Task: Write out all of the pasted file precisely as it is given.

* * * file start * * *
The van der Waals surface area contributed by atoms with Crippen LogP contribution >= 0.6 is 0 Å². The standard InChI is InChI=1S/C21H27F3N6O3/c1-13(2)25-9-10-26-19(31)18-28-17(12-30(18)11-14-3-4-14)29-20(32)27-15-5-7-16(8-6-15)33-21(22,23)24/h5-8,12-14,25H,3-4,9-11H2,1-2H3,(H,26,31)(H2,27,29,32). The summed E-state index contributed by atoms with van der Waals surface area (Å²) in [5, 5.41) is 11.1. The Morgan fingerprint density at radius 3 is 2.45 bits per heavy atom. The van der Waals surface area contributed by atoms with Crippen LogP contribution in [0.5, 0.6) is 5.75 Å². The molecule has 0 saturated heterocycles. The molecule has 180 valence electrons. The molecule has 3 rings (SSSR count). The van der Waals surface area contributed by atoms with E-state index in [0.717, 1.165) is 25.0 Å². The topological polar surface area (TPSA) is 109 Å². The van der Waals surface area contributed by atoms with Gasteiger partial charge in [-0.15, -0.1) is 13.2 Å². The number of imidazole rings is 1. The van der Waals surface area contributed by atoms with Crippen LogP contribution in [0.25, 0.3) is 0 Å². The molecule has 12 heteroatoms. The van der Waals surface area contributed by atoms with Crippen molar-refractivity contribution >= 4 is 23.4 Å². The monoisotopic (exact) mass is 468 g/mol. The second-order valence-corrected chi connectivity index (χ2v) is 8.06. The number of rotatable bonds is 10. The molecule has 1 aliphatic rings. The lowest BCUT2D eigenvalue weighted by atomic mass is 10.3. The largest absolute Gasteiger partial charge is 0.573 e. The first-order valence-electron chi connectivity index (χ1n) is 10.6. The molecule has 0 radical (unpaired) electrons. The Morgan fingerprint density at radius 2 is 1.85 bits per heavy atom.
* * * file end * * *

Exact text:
The van der Waals surface area contributed by atoms with Crippen LogP contribution >= 0.6 is 0 Å². The standard InChI is InChI=1S/C21H27F3N6O3/c1-13(2)25-9-10-26-19(31)18-28-17(12-30(18)11-14-3-4-14)29-20(32)27-15-5-7-16(8-6-15)33-21(22,23)24/h5-8,12-14,25H,3-4,9-11H2,1-2H3,(H,26,31)(H2,27,29,32). The summed E-state index contributed by atoms with van der Waals surface area (Å²) in [5, 5.41) is 11.1. The Morgan fingerprint density at radius 3 is 2.45 bits per heavy atom. The van der Waals surface area contributed by atoms with Crippen LogP contribution in [0.5, 0.6) is 5.75 Å². The molecule has 0 saturated heterocycles. The molecule has 180 valence electrons. The molecule has 3 rings (SSSR count). The van der Waals surface area contributed by atoms with E-state index in [0.717, 1.165) is 25.0 Å². The topological polar surface area (TPSA) is 109 Å². The van der Waals surface area contributed by atoms with Gasteiger partial charge in [-0.15, -0.1) is 13.2 Å². The number of imidazole rings is 1. The van der Waals surface area contributed by atoms with Crippen LogP contribution in [0.25, 0.3) is 0 Å². The molecule has 12 heteroatoms. The van der Waals surface area contributed by atoms with Crippen molar-refractivity contribution >= 4 is 23.4 Å². The monoisotopic (exact) mass is 468 g/mol. The second-order valence-corrected chi connectivity index (χ2v) is 8.06. The number of rotatable bonds is 10. The molecule has 1 aliphatic rings. The lowest BCUT2D eigenvalue weighted by atomic mass is 10.3. The largest absolute Gasteiger partial charge is 0.573 e. The first-order valence-electron chi connectivity index (χ1n) is 10.6. The molecule has 0 radical (unpaired) electrons. The Morgan fingerprint density at radius 2 is 1.85 bits per heavy atom.